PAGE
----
Transitioning from breastfeeding or bottle feeding your baby to introducing solids, can be really daunting. When exactly should you start introducing solids and what’s the best way to do it?
Unsurprisingly parents have a lot of questions about weaning their baby. You’ve only just got to grips with milk feeds, so the thought of starting yet another routine can be soul-draining. If you’re nervous or unsure about weaning your little one, here we’ll reveal 10 great tips to help make the transition smoother and easier.
1. Getting The Timing Just Right
The most common questions parents have is when should the weaning process begin? Official guidelines suggest starting at around six months old. However, as you’ll likely already have discovered, babies don’t always develop at the same rate as the guidelines!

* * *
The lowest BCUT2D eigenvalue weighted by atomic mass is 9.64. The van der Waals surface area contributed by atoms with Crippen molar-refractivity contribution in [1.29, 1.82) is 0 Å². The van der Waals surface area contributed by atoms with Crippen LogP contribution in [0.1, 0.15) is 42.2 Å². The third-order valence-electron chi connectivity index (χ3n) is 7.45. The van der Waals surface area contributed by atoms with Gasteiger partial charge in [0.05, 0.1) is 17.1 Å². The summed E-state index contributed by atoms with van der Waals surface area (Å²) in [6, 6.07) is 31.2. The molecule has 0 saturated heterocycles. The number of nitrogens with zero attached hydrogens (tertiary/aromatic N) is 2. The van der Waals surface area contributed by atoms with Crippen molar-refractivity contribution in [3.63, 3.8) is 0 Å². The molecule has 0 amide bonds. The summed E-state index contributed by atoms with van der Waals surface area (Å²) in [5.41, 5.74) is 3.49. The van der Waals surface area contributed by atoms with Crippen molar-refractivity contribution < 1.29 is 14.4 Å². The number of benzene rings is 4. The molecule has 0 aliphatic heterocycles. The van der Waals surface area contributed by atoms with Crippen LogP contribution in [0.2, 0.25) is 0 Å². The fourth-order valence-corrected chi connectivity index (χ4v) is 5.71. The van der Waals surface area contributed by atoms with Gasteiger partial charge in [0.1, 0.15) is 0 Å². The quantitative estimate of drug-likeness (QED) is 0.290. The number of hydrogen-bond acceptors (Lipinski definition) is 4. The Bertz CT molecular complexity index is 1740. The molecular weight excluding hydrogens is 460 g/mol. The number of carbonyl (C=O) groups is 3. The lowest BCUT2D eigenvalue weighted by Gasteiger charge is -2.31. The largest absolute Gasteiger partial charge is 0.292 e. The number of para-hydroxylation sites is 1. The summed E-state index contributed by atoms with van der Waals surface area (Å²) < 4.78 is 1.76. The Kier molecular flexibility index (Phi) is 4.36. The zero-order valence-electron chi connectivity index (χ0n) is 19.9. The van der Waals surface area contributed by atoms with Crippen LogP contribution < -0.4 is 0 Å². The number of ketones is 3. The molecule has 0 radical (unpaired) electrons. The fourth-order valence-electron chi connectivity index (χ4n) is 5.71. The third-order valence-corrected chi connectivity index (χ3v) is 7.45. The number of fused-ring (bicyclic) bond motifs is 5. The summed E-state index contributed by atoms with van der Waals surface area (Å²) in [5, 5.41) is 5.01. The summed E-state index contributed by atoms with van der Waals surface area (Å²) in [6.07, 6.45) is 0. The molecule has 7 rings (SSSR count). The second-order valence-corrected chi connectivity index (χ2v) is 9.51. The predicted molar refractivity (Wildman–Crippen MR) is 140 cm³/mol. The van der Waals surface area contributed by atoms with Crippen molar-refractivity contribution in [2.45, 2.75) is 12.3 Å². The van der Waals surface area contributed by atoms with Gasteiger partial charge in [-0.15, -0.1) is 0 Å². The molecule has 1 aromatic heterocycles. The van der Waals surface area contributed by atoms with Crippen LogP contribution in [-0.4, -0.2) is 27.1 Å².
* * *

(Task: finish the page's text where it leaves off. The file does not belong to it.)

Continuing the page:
While waiting a minimum of six months is a good idea because it gives the digestive system a chance to develop fully, don’t be afraid to wait longer if you feel it’s necessary. Instead, look for signs that your little one is ready to start eating solids. Make sure they have good hand control so they’ll be able to easily grab the food and put it in the mouth.
If you’re still unsure as to whether now is the right time to start, don’t be afraid to seek advice from your pediatrician.
2. Introduce Solids Gradually
Once you’ve established it’s the right time, it’s important not to rush into giving your little one solids. Start to introduce them gradually and build-up as baby gets used to eating them. So, for example, start out feeding them just one solid food each day.
It also helps to start when baby is feeling relaxed. Remember, routine is important for babies, so try to introduce solid food at a time you’ll want to stick to. As baby gets used to eating one portion of solids a day, you can slowly start to work your way to two solid meals.
3. Don’t Stress Over How Much They Eat
To start with, you’ll typically find very little solid food goes into baby’s mouth. This is because although they may be old enough and ready to start on solids, it can take a while for their hand to mouth coordination to develop. The result, is more food will end up around your little one’s mouth, face and on the floor, than it will in their mouth.